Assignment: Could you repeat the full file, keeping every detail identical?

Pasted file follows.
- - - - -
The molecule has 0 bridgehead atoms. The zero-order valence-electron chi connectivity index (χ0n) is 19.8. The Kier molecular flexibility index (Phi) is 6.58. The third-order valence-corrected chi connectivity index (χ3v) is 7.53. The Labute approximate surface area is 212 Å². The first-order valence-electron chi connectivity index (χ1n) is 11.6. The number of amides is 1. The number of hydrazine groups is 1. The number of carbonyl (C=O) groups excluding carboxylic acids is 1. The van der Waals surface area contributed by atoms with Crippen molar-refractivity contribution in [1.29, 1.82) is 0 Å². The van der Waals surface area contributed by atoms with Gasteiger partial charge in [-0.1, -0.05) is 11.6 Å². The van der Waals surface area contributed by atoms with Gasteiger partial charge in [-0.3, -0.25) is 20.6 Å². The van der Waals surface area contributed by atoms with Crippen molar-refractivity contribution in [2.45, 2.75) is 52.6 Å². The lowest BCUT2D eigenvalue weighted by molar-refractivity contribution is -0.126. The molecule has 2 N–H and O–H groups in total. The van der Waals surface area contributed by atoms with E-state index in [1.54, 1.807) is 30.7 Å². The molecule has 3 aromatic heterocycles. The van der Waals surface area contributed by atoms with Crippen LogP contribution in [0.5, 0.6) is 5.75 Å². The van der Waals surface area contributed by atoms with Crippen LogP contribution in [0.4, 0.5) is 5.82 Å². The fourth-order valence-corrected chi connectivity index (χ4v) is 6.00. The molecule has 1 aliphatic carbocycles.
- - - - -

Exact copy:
The molecule has 0 bridgehead atoms. The zero-order valence-electron chi connectivity index (χ0n) is 19.8. The Kier molecular flexibility index (Phi) is 6.58. The third-order valence-corrected chi connectivity index (χ3v) is 7.53. The Labute approximate surface area is 212 Å². The first-order valence-electron chi connectivity index (χ1n) is 11.6. The number of amides is 1. The number of hydrazine groups is 1. The number of carbonyl (C=O) groups excluding carboxylic acids is 1. The van der Waals surface area contributed by atoms with Crippen molar-refractivity contribution in [1.29, 1.82) is 0 Å². The van der Waals surface area contributed by atoms with Gasteiger partial charge in [-0.1, -0.05) is 11.6 Å². The van der Waals surface area contributed by atoms with Gasteiger partial charge in [-0.3, -0.25) is 20.6 Å². The van der Waals surface area contributed by atoms with Crippen molar-refractivity contribution in [2.45, 2.75) is 52.6 Å². The lowest BCUT2D eigenvalue weighted by molar-refractivity contribution is -0.126. The molecule has 2 N–H and O–H groups in total. The van der Waals surface area contributed by atoms with E-state index in [1.54, 1.807) is 30.7 Å². The molecule has 3 aromatic heterocycles. The van der Waals surface area contributed by atoms with Crippen LogP contribution in [0.5, 0.6) is 5.75 Å². The van der Waals surface area contributed by atoms with Crippen LogP contribution in [0.4, 0.5) is 5.82 Å². The fourth-order valence-corrected chi connectivity index (χ4v) is 6.00. The molecule has 1 aliphatic carbocycles.